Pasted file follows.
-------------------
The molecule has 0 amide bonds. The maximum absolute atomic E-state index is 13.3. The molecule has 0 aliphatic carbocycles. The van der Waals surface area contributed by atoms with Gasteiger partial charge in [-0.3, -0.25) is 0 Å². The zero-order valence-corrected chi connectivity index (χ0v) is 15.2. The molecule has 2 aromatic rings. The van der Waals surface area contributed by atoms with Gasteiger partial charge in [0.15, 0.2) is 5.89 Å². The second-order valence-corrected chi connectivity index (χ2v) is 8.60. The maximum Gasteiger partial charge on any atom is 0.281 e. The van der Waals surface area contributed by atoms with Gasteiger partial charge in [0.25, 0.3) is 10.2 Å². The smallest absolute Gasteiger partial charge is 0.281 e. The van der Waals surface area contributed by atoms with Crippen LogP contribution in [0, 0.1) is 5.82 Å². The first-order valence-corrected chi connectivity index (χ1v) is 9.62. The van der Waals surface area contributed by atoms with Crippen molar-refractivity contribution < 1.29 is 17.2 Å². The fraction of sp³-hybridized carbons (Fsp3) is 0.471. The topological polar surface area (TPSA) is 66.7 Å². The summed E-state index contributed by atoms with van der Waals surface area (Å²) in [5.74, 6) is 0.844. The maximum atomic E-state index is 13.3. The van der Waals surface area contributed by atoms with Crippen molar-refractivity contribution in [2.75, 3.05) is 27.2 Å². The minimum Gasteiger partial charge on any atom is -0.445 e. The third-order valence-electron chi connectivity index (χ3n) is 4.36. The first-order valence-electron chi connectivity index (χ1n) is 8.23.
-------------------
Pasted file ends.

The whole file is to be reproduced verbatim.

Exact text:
The molecule has 0 amide bonds. The maximum absolute atomic E-state index is 13.3. The molecule has 0 aliphatic carbocycles. The van der Waals surface area contributed by atoms with Gasteiger partial charge in [-0.3, -0.25) is 0 Å². The zero-order valence-corrected chi connectivity index (χ0v) is 15.2. The molecule has 2 aromatic rings. The van der Waals surface area contributed by atoms with Gasteiger partial charge in [0.15, 0.2) is 5.89 Å². The second-order valence-corrected chi connectivity index (χ2v) is 8.60. The maximum Gasteiger partial charge on any atom is 0.281 e. The van der Waals surface area contributed by atoms with Gasteiger partial charge in [0.25, 0.3) is 10.2 Å². The smallest absolute Gasteiger partial charge is 0.281 e. The van der Waals surface area contributed by atoms with Crippen LogP contribution in [0, 0.1) is 5.82 Å². The first-order valence-corrected chi connectivity index (χ1v) is 9.62. The van der Waals surface area contributed by atoms with Crippen molar-refractivity contribution < 1.29 is 17.2 Å². The fraction of sp³-hybridized carbons (Fsp3) is 0.471. The topological polar surface area (TPSA) is 66.7 Å². The summed E-state index contributed by atoms with van der Waals surface area (Å²) in [5.74, 6) is 0.844. The maximum atomic E-state index is 13.3. The van der Waals surface area contributed by atoms with Crippen molar-refractivity contribution in [2.75, 3.05) is 27.2 Å². The minimum Gasteiger partial charge on any atom is -0.445 e. The third-order valence-electron chi connectivity index (χ3n) is 4.36. The first-order valence-electron chi connectivity index (χ1n) is 8.23.